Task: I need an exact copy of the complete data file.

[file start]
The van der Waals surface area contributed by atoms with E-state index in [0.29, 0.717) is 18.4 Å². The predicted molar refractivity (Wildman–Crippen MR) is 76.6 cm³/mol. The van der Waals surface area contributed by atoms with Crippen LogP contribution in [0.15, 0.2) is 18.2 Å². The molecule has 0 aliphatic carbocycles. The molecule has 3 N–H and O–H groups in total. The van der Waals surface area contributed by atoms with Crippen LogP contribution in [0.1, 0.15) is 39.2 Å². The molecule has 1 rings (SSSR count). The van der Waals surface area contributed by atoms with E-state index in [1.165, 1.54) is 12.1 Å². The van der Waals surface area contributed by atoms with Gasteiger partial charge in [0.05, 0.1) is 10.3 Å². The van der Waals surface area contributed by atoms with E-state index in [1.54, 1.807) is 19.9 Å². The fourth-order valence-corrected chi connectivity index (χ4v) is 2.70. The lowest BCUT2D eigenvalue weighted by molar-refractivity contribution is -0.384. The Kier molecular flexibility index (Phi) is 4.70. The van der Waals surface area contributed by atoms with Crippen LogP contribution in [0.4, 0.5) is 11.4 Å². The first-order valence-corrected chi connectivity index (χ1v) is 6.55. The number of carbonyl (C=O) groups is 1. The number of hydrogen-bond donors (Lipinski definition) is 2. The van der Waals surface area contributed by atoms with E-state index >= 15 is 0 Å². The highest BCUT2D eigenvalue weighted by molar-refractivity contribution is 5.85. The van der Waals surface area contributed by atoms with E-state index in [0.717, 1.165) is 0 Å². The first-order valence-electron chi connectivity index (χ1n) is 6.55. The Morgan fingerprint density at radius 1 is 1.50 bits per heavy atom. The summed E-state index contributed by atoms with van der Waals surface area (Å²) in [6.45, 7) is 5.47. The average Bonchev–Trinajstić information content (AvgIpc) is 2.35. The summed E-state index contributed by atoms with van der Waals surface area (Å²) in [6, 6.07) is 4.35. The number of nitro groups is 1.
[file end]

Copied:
The van der Waals surface area contributed by atoms with E-state index in [0.29, 0.717) is 18.4 Å². The predicted molar refractivity (Wildman–Crippen MR) is 76.6 cm³/mol. The van der Waals surface area contributed by atoms with Crippen LogP contribution in [0.15, 0.2) is 18.2 Å². The molecule has 0 aliphatic carbocycles. The molecule has 3 N–H and O–H groups in total. The van der Waals surface area contributed by atoms with Crippen LogP contribution in [0.1, 0.15) is 39.2 Å². The molecule has 1 rings (SSSR count). The van der Waals surface area contributed by atoms with E-state index in [1.165, 1.54) is 12.1 Å². The van der Waals surface area contributed by atoms with Gasteiger partial charge in [0.05, 0.1) is 10.3 Å². The van der Waals surface area contributed by atoms with E-state index in [1.54, 1.807) is 19.9 Å². The fourth-order valence-corrected chi connectivity index (χ4v) is 2.70. The lowest BCUT2D eigenvalue weighted by molar-refractivity contribution is -0.384. The Kier molecular flexibility index (Phi) is 4.70. The van der Waals surface area contributed by atoms with Crippen LogP contribution in [0.4, 0.5) is 11.4 Å². The first-order valence-corrected chi connectivity index (χ1v) is 6.55. The number of carbonyl (C=O) groups is 1. The number of hydrogen-bond donors (Lipinski definition) is 2. The van der Waals surface area contributed by atoms with E-state index >= 15 is 0 Å². The highest BCUT2D eigenvalue weighted by molar-refractivity contribution is 5.85. The van der Waals surface area contributed by atoms with E-state index in [0.717, 1.165) is 0 Å². The first-order valence-electron chi connectivity index (χ1n) is 6.55. The Morgan fingerprint density at radius 1 is 1.50 bits per heavy atom. The summed E-state index contributed by atoms with van der Waals surface area (Å²) in [6.45, 7) is 5.47. The average Bonchev–Trinajstić information content (AvgIpc) is 2.35. The summed E-state index contributed by atoms with van der Waals surface area (Å²) in [6, 6.07) is 4.35. The number of nitro groups is 1.